Although investigators have been unable to pinpoint the exact source of these illnesses, each patient resided in a facility using prefilled syringes of saline flush made by Nurse Assist, a Haltom City, Texas production facility. The Pennsylvania Department of Health tested a sample of these syringes and identified contamination with B. cepacia. All facilities known to have received this product have been notified and have discontinued use. The department is working to identify if any other facilities are using Nurse Assist prefilled saline flushes.
On October 4, 2016, Nurse Assist issued a voluntary recall of 3, 5, and 10 milliliter prefilled saline flush syringes. The Department of Health recommends that any health care facility, provider, or anyone else who has received these products immediately discontinues use and sequesters all product until further notice.
According to the Centers for Disease Control and Prevention (CDC), the symptoms of B. cepacia infection vary widely, ranging from no symptoms at all to serious respiratory infections, especially in patients with cystic fibrosis. B. cepacia can also be resistant to many common antibiotics. Individuals who have received IV care with a Nurse Assist product and have questions or concerns should contact their medical provider.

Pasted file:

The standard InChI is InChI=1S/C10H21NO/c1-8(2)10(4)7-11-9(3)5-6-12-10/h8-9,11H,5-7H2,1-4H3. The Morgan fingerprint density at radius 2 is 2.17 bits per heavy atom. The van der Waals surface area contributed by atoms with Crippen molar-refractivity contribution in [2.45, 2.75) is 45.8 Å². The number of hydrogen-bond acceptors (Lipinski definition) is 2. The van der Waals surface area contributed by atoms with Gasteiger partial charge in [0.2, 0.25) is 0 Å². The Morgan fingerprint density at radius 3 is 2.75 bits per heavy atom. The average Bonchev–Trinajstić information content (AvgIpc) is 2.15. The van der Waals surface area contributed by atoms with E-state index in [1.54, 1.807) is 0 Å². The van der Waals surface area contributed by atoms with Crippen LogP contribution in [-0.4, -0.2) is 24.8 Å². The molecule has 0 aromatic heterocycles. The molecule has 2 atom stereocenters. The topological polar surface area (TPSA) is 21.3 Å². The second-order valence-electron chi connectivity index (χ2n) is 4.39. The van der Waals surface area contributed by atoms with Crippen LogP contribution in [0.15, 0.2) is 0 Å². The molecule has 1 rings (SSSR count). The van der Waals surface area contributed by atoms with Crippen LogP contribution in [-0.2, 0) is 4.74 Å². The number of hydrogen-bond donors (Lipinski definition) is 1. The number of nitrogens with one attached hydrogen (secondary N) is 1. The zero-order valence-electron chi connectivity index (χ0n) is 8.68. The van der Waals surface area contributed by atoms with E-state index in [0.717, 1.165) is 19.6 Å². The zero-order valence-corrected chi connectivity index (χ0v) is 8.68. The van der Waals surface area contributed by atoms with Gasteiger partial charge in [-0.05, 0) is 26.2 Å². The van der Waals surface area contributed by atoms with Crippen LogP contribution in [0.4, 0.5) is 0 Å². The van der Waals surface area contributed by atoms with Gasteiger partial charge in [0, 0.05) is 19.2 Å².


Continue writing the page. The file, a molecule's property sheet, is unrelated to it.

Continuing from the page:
The Department of Health continues to work with the CDC, the U.S. Food and Drug Administration, and other states on the response to this outbreak.
MEDIA CONTACT: April Hutcheson, 717-787-1783
To view the original version on PR Newswire, visit:http://www.prnewswire.com/news-releases/pennsylvania-department-of-health-investigating-20-cases-of-bacterial-infection-potentially-linked-to-prefilled-saline-flush-syringes-300339987.html
SOURCE Pennsylvania Department of Health